I have an affinity for elderly white women solely based on the universal fact that my grandmother was an elderly white woman.
Carol, my grandmother, baptized me in a kitchen sink in New Orleans. I don’t believe there’s any other way to define my entrance into this world, than the kid how was spiritually ordained by faucet water and an Irish Catholic woman in the Big Easy.
St. Paul, MN 2008
Eyedea sat in the distant corner of the Glockenspiel, talking on the phone. It sounded to be a conversation between him and an old friend or someone that might’ve needed convincing on the other end of the phone. I always imagined it was a scorned lover who was easily rattled with jealousy, and Micheal was the only guy in 100 square miles that could give her the right words. Hell knows, he was the guy within 1000 square miles that had the right words, why not over the phone with a scorned lover. Alas, I retreated my wandering imagination back to the bar I was tending to.
The Glockenspiel was a German restaurant and bar resting on a gorgeous stretch of urbanity we call West 7th St. That year of bartending 8 hour shifts and making little over a hundred bucks per shift, I’d give up for nothing. The characters that walked through the door each day & night were enough to fill several comic books, horror films and hallmark movies… or just enough to fill a Vulcan’s Fire Truck.
While serving the mostly empty bar, I’d frequently call my grandmother for advice on how to make drinks. I distinctly remember being inundated with orders and someone yelled out, “I’ll take an old-fashioned!” The look on my face was that of absolute horror- relative to Clark Griswold finding out he’d receive no holiday bonus check this year, or the eternal look on Bender’s face, from Futurama. I swiftly ran to the kitchen, sat in the staircase and called Carol. She not only filled me in on how to make an Old Fashioned, we ran down the specs for a Cosmo, Gimlet, and Hot Toddy over the course of the 60 second phone call.
Once the night crowd had died down, I called her back to thank her. We chatted for a minute or so. She would go on to tell me a story of a night her and friends went out to paint the town red, and took down one too many Old Fashions while my grandfather played the trombone at a jazz gig. The sight of my grandfather performing on stage while my grandmother swayed back & forth to the tempo- well, that would be something.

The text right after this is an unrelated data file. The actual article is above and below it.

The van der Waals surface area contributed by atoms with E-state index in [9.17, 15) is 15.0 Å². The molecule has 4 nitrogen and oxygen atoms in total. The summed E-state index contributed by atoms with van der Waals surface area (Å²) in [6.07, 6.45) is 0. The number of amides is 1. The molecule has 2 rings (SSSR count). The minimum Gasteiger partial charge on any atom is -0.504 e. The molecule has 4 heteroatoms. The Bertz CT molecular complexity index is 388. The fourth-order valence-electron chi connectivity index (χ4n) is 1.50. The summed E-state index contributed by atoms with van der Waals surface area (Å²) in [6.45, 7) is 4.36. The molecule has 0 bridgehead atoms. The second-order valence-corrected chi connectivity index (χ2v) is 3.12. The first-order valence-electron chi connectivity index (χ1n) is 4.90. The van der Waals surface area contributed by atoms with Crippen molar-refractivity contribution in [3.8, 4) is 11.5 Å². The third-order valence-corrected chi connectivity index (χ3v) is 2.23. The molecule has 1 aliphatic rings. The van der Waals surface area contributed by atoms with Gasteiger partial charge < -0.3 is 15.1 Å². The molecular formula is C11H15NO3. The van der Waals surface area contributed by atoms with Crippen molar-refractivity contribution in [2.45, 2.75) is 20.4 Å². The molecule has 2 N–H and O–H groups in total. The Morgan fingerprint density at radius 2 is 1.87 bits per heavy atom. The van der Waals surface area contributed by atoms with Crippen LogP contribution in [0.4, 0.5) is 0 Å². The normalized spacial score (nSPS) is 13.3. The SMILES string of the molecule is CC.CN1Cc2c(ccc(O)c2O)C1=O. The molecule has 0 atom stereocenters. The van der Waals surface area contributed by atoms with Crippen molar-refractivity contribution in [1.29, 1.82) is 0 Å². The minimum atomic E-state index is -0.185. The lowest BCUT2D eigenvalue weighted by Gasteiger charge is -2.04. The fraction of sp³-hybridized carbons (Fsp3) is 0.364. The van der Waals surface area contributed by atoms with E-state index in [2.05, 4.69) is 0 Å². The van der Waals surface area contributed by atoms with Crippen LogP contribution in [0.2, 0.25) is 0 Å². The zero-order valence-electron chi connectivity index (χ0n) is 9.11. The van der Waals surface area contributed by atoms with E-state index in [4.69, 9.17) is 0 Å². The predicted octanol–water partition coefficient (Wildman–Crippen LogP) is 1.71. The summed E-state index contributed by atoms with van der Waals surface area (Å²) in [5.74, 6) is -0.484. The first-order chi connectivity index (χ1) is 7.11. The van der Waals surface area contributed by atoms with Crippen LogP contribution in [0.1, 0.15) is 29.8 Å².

Pick-a-biscuits lay strewn about a pan, disconnected from one another like shrapnel after an explosion. My mother truly put her time, energy and soul into replicating the feat of our family’s signature dessert. However, the recipe evaded her skill of kitchen in the most defiant manner. Whereas I’d usually take several pick-a-biscuits before dinner began… this time, I stole only one.
My family is made up of a hodge podge of personality and attitude. It’s taken us decades of not only understanding one another, but coming to know who we are in the same space (or dinner table) with one another. There have been holidays, or even years, I’ve distanced myself from them, and only to find myself in their arms again. Only a fool speaks for himself in the future- However, I foresee no circumstance that could drive me away from them permanently.
We sit to a long make-shift table in my sister’s living room. Her 8 month-old son, Benjamin, and my cousin’s newborn son, Cedar, take shifts crying loudly into the air. The infants’ wails bounce to and fro the walls, accompanied by clangs of dishes being passed clockwise around the table. We talk over the natural soundscape. Conversation fades to the inevitable feasting on an abundance of wild rice, squash, beets, broccoli soufle, and pick-a-biscuits… we are together, and we are filling ourselves with each other’s presence as much as the food.
By this point, there had been no mention of her. The babies mere presence might’ve stricken that subject out of discussion, but I don’t have a child, so I can’t say for sure.
She’s gone. I can’t hear her voice. She’s not at this dinner table right now telling me to get car insurance, move out of my mother’s house, asking me about the next dance (acting) job, or checking in on my relationship with my mother. Even the absence of the nagging upsets me.
This wild rice is bomb. I owe it to whoever made it, to finish it before I go to the basement and cry in the bathroom.
So, I do.